Keywords: counseling psychology, counseling techniques, rehabilitation

From: Chou, C.-C., Chan, F., Phillips, B., & Chan, J. Y. C. (2013). Introduction to positive psychology in rehabilitation. Rehabilitation Research, Policy, and Education, 27(3), 126-130.

Example 2

Rehabilitation counselors working in rural settings encounter unique environmental and placement demands that differ from their counterparts employed in urban vocational rehabilitation (VR) settings. Rural areas have fewer employment options, limited public transportation options, lower educational levels, high unemployment rates, and cover large geographical areas. Counselors with a rural caseload often have the same number of clients as their peers in urban settings but fewer supports and resources with which to serve a geographically dispersed clientele. This paper highlights the findings from a phenomenological study regarding contemporary factors influencing rural rehabilitation counselors. The researchers utilized Bronfenbrenner's ecological model to illustrate the complexities endemic in rural rehabilitation. The themes derived from the data are barriers to employment, supports enhancing employment outcomes, and effective strategies in rural rehabilitation. Recommendations specific to the rehabilitation counselor's role in job development, marketing of VR services, and future research are addressed.
Keywords: rural rehabilitation, phenomenology, ecological systems theory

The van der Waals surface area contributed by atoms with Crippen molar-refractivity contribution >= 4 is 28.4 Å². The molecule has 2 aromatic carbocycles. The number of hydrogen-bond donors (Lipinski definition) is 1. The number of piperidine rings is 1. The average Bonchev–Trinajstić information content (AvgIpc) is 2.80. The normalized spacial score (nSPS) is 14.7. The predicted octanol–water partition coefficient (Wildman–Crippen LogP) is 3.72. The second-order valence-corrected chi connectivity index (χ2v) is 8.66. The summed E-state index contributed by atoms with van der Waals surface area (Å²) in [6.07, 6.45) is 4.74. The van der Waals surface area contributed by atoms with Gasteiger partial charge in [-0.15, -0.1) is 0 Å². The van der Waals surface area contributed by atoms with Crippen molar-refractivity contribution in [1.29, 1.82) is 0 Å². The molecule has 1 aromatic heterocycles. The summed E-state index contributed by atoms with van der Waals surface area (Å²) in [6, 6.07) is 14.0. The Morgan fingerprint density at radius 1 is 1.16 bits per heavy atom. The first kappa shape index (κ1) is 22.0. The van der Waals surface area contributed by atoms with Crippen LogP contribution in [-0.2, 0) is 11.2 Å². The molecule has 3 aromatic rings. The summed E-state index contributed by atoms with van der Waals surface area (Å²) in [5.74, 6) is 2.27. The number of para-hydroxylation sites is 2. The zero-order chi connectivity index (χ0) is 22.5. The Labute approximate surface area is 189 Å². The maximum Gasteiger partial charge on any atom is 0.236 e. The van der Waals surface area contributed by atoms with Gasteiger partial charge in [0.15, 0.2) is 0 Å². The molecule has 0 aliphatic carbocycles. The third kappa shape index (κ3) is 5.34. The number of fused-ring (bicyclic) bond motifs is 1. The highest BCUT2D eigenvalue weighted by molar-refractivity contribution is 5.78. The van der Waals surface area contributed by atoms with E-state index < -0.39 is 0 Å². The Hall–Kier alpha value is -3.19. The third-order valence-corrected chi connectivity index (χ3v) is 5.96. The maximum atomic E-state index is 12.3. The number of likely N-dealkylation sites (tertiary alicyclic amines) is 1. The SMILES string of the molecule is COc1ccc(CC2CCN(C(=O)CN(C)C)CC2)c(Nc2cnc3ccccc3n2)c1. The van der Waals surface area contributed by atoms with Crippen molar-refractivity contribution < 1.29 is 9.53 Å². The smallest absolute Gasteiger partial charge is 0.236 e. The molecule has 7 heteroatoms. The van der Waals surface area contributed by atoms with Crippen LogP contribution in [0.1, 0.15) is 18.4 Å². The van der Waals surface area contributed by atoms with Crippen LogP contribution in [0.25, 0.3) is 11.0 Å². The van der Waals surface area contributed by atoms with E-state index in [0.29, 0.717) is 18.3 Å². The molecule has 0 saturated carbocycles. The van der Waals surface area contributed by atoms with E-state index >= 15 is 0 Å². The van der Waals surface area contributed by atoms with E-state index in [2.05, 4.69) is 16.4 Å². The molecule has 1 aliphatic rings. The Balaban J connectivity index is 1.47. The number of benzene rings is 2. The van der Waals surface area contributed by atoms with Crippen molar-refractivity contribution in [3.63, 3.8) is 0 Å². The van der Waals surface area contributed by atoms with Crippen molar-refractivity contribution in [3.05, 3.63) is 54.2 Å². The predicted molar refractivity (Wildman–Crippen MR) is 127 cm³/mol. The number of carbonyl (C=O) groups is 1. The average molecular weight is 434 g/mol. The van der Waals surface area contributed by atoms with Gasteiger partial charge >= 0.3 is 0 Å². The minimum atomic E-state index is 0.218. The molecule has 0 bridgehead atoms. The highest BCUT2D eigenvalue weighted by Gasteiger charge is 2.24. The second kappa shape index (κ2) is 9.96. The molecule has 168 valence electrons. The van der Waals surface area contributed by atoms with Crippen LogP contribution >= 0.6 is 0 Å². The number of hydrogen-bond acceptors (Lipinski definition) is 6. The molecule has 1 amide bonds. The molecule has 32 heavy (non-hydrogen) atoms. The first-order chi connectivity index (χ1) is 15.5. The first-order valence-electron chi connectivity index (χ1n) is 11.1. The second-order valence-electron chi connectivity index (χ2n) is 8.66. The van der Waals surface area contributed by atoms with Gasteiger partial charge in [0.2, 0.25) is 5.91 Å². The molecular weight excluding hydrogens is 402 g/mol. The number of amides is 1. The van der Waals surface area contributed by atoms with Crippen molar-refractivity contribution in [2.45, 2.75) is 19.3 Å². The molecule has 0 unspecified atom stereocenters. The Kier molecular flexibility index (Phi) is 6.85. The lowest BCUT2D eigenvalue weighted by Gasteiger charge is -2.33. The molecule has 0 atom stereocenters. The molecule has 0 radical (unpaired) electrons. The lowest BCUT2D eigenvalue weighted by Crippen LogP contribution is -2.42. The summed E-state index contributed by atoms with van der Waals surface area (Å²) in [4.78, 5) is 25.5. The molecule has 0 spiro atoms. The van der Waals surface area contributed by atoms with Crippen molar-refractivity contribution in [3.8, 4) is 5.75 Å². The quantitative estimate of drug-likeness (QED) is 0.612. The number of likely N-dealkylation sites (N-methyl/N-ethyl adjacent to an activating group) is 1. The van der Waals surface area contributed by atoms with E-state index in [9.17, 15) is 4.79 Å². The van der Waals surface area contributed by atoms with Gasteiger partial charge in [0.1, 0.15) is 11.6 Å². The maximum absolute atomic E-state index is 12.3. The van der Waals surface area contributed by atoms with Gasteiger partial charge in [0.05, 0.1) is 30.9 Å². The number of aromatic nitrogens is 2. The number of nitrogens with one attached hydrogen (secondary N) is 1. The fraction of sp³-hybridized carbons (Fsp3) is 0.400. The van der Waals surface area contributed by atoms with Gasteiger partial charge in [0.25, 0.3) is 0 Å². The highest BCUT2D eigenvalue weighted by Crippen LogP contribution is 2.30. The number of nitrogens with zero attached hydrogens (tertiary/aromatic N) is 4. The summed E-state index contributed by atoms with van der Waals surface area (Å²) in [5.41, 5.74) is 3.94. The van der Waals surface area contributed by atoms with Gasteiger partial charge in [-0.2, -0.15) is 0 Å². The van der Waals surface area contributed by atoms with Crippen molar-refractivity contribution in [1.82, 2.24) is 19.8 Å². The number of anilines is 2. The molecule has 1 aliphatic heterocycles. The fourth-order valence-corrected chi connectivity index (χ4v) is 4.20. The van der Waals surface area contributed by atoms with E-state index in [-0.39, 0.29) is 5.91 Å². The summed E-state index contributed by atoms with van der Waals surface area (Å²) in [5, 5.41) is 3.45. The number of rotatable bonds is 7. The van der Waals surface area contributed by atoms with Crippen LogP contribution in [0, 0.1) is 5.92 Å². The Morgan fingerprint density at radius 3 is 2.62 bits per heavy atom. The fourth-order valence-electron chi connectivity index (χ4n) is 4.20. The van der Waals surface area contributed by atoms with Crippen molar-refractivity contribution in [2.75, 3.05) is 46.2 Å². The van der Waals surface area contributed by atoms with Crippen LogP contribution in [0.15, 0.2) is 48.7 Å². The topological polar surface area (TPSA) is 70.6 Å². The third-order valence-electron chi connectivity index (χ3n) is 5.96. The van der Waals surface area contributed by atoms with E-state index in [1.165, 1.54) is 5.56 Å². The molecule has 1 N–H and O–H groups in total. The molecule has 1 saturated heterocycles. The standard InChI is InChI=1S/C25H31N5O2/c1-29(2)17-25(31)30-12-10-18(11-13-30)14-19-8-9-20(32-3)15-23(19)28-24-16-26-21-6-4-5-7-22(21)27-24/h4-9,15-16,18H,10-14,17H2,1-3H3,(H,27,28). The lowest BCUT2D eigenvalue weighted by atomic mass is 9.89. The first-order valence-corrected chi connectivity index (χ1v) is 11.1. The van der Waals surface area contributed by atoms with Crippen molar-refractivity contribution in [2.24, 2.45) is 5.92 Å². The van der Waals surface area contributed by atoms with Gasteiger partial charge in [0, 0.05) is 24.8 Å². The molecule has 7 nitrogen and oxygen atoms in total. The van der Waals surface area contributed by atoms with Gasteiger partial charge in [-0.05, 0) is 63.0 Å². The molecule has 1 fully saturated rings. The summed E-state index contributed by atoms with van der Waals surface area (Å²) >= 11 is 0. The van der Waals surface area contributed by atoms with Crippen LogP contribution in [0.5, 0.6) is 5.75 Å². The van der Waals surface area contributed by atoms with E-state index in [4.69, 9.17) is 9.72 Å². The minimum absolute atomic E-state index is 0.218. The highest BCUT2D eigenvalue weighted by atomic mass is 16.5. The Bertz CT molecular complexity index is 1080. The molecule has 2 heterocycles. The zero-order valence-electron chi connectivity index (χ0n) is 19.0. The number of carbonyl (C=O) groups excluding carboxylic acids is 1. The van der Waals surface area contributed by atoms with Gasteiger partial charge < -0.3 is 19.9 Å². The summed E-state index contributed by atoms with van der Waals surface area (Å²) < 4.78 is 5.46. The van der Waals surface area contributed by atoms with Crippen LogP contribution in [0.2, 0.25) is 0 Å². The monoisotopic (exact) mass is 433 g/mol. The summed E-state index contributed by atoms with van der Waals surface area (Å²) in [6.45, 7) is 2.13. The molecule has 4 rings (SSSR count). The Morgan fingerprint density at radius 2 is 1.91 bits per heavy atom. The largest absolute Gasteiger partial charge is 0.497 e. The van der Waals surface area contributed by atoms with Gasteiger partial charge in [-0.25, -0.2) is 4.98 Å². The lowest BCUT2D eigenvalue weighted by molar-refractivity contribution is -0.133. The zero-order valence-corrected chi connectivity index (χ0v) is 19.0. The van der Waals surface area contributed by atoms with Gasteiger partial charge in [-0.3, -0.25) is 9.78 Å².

From: Landon, T., Connor, A., McKnight-Lizotte, M., & Peña, J. (2019). Rehabilitation counseling in rural settings: A phenomenological study on barriers and supports. Journal of Rehabilitation, 85(2), 47-57. Retrieved from,shib&db=aqh&AN=137509283&site=eds-live&scope=site

Example 3

Rehabilitation psychology uniquely incorporates a holistic, psychosocial perspective encompassing all aspects of disability, with a particular focus on the connection between disabled people and the social environment. This article introduces a special issue of Rehabilitation Psychology on diversity and social justice in disability research. The 13 articles in this special issue coalesce around the 3 themes of (a) critical disability identity theory, (b) discrimination and prejudice, and (c) health disparities in the context of disability. This article introduces each of these articles and draws upon the work contained in this special issue to highlight important future directions for research on diversity and social justice in disability across the following areas: (a) nondisabled privilege, (b) rehabilitation versus cure versus adjustment, (c) diverse modes of knowing, and (d) a priori diversity and strength-based measures. This special issue helps rehabilitation psychologists consider how they can best fulfill their social justice, human rights, and advocacy missions in order to advance access and inclusion with and for diverse groups of disabled people.
Keywords: diversity, social justice, disability, identity, disparities

From: Perrin, P. B. (2019). Diversity and social justice in disability: The heart and soul of rehabilitation psychology. Rehabilitation Psychology, 64(2), 105-110.